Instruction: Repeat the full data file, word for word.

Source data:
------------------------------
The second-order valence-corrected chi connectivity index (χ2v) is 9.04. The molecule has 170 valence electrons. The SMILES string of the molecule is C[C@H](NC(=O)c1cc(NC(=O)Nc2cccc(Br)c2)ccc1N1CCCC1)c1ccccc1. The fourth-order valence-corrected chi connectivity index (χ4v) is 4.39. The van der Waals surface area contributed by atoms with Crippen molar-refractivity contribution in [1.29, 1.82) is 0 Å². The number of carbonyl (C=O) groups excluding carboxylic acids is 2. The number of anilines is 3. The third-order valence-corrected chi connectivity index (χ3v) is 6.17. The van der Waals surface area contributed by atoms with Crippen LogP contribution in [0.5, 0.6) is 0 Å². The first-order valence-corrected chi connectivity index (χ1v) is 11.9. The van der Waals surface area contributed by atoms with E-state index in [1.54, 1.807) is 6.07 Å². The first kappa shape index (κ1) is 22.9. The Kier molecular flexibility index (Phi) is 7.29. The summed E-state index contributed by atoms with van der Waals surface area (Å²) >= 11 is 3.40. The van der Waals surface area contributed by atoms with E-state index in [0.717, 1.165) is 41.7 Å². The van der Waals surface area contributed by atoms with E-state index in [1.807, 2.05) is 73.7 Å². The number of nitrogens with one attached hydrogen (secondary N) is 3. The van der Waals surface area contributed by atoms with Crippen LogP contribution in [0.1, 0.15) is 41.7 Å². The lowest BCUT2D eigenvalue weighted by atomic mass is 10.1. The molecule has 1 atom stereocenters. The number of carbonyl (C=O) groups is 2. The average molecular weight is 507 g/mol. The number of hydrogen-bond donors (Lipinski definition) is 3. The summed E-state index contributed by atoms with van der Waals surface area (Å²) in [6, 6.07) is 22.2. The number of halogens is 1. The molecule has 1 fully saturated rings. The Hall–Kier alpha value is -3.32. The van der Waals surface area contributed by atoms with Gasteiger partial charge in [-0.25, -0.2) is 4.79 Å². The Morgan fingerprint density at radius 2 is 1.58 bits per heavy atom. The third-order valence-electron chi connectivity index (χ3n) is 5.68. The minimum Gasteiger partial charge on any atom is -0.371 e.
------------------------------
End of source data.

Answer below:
The second-order valence-corrected chi connectivity index (χ2v) is 9.04. The molecule has 170 valence electrons. The SMILES string of the molecule is C[C@H](NC(=O)c1cc(NC(=O)Nc2cccc(Br)c2)ccc1N1CCCC1)c1ccccc1. The fourth-order valence-corrected chi connectivity index (χ4v) is 4.39. The van der Waals surface area contributed by atoms with Crippen molar-refractivity contribution in [1.29, 1.82) is 0 Å². The number of carbonyl (C=O) groups excluding carboxylic acids is 2. The number of anilines is 3. The third-order valence-corrected chi connectivity index (χ3v) is 6.17. The van der Waals surface area contributed by atoms with Crippen LogP contribution in [0.5, 0.6) is 0 Å². The first-order valence-corrected chi connectivity index (χ1v) is 11.9. The van der Waals surface area contributed by atoms with E-state index in [1.54, 1.807) is 6.07 Å². The first kappa shape index (κ1) is 22.9. The Kier molecular flexibility index (Phi) is 7.29. The summed E-state index contributed by atoms with van der Waals surface area (Å²) >= 11 is 3.40. The van der Waals surface area contributed by atoms with E-state index in [0.717, 1.165) is 41.7 Å². The van der Waals surface area contributed by atoms with E-state index in [1.807, 2.05) is 73.7 Å². The number of nitrogens with one attached hydrogen (secondary N) is 3. The van der Waals surface area contributed by atoms with Crippen LogP contribution in [0.1, 0.15) is 41.7 Å². The lowest BCUT2D eigenvalue weighted by atomic mass is 10.1. The molecule has 1 atom stereocenters. The number of carbonyl (C=O) groups is 2. The average molecular weight is 507 g/mol. The number of hydrogen-bond donors (Lipinski definition) is 3. The summed E-state index contributed by atoms with van der Waals surface area (Å²) in [6, 6.07) is 22.2. The number of halogens is 1. The molecule has 1 fully saturated rings. The Hall–Kier alpha value is -3.32. The van der Waals surface area contributed by atoms with Gasteiger partial charge in [-0.25, -0.2) is 4.79 Å². The Morgan fingerprint density at radius 2 is 1.58 bits per heavy atom. The third-order valence-electron chi connectivity index (χ3n) is 5.68. The minimum Gasteiger partial charge on any atom is -0.371 e.